How to stay connected with 3G on the go
One way of staying connected to the Internet when travelling on business is by WiFi, but some companies restrict or block access to their WiFi networks if you’re a visitor. You could use a public hotspot, but there may not be one nearby and finding out how to access them isn’t always easy. Therefore for anyone who travels regularly, wireless connectivity via a 3G mobile phone network, can be a simpler, more convenient alternative.
Here’s what you’ll need....
3G Broadband Dongle
Some laptops and tablets come with a 3G interface built-in, but for most of us, a 3G “dongle” like the 3.75G HSUPA USB adapter (DWM-156) is all you need to get started. These simply plug into the laptop to connect it to a 3G, mobile network.
You’ll also need a SIM card, but this can be from any provider as the adapter isn’t locked to a particular network. It can also be used with both pay-as-you-go and monthly contract SIMs, that support Internet access.
Just slide off the cover, insert the SIM card as you would into a mobile phone, and you’re good to go.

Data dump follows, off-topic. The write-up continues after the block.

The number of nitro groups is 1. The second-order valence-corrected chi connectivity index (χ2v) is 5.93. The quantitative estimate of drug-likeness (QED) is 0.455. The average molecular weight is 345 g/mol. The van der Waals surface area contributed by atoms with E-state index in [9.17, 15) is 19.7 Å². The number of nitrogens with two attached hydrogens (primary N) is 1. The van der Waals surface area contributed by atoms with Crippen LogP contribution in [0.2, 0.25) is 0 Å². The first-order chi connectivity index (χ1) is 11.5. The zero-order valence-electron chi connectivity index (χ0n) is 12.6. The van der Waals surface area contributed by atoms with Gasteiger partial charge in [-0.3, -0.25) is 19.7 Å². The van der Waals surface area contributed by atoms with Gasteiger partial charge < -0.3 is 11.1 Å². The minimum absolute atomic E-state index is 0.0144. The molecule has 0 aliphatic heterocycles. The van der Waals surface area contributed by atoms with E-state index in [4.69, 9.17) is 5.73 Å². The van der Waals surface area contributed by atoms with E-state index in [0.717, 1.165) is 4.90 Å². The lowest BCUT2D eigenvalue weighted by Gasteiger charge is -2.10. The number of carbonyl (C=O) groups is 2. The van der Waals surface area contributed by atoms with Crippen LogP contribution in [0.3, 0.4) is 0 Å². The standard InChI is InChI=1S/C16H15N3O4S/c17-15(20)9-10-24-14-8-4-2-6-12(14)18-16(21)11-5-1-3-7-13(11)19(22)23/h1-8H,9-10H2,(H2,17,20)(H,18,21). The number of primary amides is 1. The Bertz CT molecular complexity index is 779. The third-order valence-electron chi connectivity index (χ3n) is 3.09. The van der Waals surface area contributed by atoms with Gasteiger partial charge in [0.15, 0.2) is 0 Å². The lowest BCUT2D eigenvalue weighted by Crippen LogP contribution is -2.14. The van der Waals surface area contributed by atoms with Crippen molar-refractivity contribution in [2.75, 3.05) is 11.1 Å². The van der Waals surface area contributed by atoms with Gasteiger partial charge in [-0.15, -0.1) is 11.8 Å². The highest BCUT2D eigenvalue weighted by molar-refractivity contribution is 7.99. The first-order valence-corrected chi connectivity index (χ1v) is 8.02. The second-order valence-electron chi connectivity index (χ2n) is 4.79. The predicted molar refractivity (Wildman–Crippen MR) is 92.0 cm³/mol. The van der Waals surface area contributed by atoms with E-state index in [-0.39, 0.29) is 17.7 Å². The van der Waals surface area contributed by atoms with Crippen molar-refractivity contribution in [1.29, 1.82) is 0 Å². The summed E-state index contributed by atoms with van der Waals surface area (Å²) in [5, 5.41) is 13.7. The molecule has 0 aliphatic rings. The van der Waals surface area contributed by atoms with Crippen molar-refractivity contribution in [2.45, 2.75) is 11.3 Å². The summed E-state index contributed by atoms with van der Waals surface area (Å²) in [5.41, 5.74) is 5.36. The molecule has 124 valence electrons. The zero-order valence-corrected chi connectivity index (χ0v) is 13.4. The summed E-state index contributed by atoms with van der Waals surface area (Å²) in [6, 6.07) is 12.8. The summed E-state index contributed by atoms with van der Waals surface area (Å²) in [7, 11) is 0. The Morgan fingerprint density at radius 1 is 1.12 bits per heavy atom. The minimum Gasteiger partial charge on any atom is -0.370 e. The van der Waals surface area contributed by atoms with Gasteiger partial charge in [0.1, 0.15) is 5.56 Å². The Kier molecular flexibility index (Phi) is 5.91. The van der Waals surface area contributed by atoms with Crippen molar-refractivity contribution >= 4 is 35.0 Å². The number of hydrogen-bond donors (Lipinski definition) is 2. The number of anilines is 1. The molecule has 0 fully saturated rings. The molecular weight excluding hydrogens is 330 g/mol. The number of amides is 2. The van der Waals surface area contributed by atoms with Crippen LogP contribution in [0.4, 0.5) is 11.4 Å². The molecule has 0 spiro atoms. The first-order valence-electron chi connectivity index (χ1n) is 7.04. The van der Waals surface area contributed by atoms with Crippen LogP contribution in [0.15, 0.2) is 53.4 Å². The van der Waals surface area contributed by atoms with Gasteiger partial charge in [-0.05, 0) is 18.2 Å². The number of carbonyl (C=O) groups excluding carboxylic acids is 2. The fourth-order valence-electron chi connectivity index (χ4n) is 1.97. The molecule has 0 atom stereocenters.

The dongle itself is pocket-sized and very portable. In fact, it’s little bigger than a USB flash memory stick and can actually be used as one to carry important documents, presentations and other files around with you, simply by plugging in a MicroSD card next to the SIM.
Connecting to a 3G network is quick and easy, not least because all of the drivers and other software needed are already there on the dongle itself. All you have to do is plug it into a free USB connector, and the first time you use it, follow the on-screen instructions to get it working. It can be used with Windows and Apple Mac laptops and even supports multiple languages.
Once connected you can browse the Internet and send emails in exactly the same way as when connected by WiFi or the local network back at the office. Performance will depend on where you are, the type of network and the strength of the signal. However, with support for the latest High Speed Uplink Packet Access (HSUPA) technology, this adapter can transfer data at up to 7.2 Mbps and automatically step down to slower rates to handle earlier technologies, when needed.
It’s quick, it’s easy, and if you can get a mobile signal, you’re more or less guaranteed to get Internet access. And when you’re done, simply unplug the dongle, slip it into your pocket ready for next time.